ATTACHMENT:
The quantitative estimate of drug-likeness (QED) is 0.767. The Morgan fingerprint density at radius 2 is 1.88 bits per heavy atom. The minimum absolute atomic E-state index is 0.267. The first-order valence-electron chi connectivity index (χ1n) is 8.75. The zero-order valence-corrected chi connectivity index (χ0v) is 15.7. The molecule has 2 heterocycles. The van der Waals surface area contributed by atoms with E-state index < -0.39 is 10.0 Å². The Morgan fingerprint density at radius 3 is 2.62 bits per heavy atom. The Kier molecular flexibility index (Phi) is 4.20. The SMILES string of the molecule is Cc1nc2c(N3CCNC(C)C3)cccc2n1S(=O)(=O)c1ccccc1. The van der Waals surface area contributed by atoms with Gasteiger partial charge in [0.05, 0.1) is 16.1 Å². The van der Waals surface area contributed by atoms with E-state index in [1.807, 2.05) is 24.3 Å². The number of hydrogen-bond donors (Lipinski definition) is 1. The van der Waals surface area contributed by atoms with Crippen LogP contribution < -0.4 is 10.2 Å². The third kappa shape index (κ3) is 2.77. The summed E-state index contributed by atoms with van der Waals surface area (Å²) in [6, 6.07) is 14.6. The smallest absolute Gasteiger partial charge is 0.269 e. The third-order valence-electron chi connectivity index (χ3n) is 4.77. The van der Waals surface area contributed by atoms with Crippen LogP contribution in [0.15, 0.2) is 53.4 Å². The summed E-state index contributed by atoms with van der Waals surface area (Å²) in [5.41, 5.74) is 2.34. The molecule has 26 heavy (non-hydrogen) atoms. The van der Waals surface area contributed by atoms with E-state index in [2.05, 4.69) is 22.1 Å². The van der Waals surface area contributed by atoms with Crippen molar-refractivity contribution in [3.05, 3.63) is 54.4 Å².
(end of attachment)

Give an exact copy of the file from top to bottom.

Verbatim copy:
The quantitative estimate of drug-likeness (QED) is 0.767. The Morgan fingerprint density at radius 2 is 1.88 bits per heavy atom. The minimum absolute atomic E-state index is 0.267. The first-order valence-electron chi connectivity index (χ1n) is 8.75. The zero-order valence-corrected chi connectivity index (χ0v) is 15.7. The molecule has 2 heterocycles. The van der Waals surface area contributed by atoms with E-state index < -0.39 is 10.0 Å². The Morgan fingerprint density at radius 3 is 2.62 bits per heavy atom. The Kier molecular flexibility index (Phi) is 4.20. The SMILES string of the molecule is Cc1nc2c(N3CCNC(C)C3)cccc2n1S(=O)(=O)c1ccccc1. The van der Waals surface area contributed by atoms with Gasteiger partial charge in [0.05, 0.1) is 16.1 Å². The van der Waals surface area contributed by atoms with E-state index in [1.807, 2.05) is 24.3 Å². The number of hydrogen-bond donors (Lipinski definition) is 1. The van der Waals surface area contributed by atoms with Crippen LogP contribution < -0.4 is 10.2 Å². The third kappa shape index (κ3) is 2.77. The summed E-state index contributed by atoms with van der Waals surface area (Å²) in [6, 6.07) is 14.6. The smallest absolute Gasteiger partial charge is 0.269 e. The third-order valence-electron chi connectivity index (χ3n) is 4.77. The van der Waals surface area contributed by atoms with Crippen LogP contribution in [0.15, 0.2) is 53.4 Å². The summed E-state index contributed by atoms with van der Waals surface area (Å²) in [5.41, 5.74) is 2.34. The molecule has 26 heavy (non-hydrogen) atoms. The van der Waals surface area contributed by atoms with E-state index in [2.05, 4.69) is 22.1 Å². The van der Waals surface area contributed by atoms with Crippen molar-refractivity contribution in [3.05, 3.63) is 54.4 Å².